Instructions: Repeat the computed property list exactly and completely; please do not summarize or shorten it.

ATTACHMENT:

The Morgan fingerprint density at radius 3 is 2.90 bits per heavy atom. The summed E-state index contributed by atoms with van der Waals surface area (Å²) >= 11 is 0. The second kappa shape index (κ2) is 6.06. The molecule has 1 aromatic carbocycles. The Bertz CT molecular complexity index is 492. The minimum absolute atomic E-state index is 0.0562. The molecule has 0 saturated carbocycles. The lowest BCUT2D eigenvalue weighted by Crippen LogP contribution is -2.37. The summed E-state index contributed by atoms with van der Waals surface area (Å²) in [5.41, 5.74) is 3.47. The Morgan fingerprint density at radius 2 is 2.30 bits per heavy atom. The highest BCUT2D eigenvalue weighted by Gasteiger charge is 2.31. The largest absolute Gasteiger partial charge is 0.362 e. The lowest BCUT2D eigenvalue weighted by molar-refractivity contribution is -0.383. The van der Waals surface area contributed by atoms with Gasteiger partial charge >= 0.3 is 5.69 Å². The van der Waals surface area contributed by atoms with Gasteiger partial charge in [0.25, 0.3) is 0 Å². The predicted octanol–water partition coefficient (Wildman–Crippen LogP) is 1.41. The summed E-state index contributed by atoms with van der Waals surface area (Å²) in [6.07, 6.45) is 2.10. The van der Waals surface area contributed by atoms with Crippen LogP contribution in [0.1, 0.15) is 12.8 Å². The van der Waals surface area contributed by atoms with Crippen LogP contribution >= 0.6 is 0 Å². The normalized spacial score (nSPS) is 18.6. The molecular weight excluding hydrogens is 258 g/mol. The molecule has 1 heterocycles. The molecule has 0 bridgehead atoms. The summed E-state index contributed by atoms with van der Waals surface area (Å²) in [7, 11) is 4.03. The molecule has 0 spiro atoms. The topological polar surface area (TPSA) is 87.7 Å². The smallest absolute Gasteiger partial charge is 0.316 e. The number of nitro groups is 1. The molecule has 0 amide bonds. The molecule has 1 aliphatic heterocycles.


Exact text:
The Morgan fingerprint density at radius 3 is 2.90 bits per heavy atom. The summed E-state index contributed by atoms with van der Waals surface area (Å²) >= 11 is 0. The second kappa shape index (κ2) is 6.06. The molecule has 1 aromatic carbocycles. The Bertz CT molecular complexity index is 492. The minimum absolute atomic E-state index is 0.0562. The molecule has 0 saturated carbocycles. The lowest BCUT2D eigenvalue weighted by Crippen LogP contribution is -2.37. The summed E-state index contributed by atoms with van der Waals surface area (Å²) in [5.41, 5.74) is 3.47. The Morgan fingerprint density at radius 2 is 2.30 bits per heavy atom. The highest BCUT2D eigenvalue weighted by Gasteiger charge is 2.31. The largest absolute Gasteiger partial charge is 0.362 e. The lowest BCUT2D eigenvalue weighted by molar-refractivity contribution is -0.383. The van der Waals surface area contributed by atoms with Gasteiger partial charge >= 0.3 is 5.69 Å². The van der Waals surface area contributed by atoms with Gasteiger partial charge in [0.25, 0.3) is 0 Å². The predicted octanol–water partition coefficient (Wildman–Crippen LogP) is 1.41. The summed E-state index contributed by atoms with van der Waals surface area (Å²) in [6.07, 6.45) is 2.10. The van der Waals surface area contributed by atoms with Crippen LogP contribution in [0.1, 0.15) is 12.8 Å². The van der Waals surface area contributed by atoms with Crippen LogP contribution >= 0.6 is 0 Å². The normalized spacial score (nSPS) is 18.6. The molecular weight excluding hydrogens is 258 g/mol. The molecule has 1 heterocycles. The molecule has 0 bridgehead atoms. The summed E-state index contributed by atoms with van der Waals surface area (Å²) in [7, 11) is 4.03. The molecule has 0 spiro atoms. The topological polar surface area (TPSA) is 87.7 Å². The smallest absolute Gasteiger partial charge is 0.316 e. The number of nitro groups is 1. The molecule has 0 amide bonds. The molecule has 1 aliphatic heterocycles.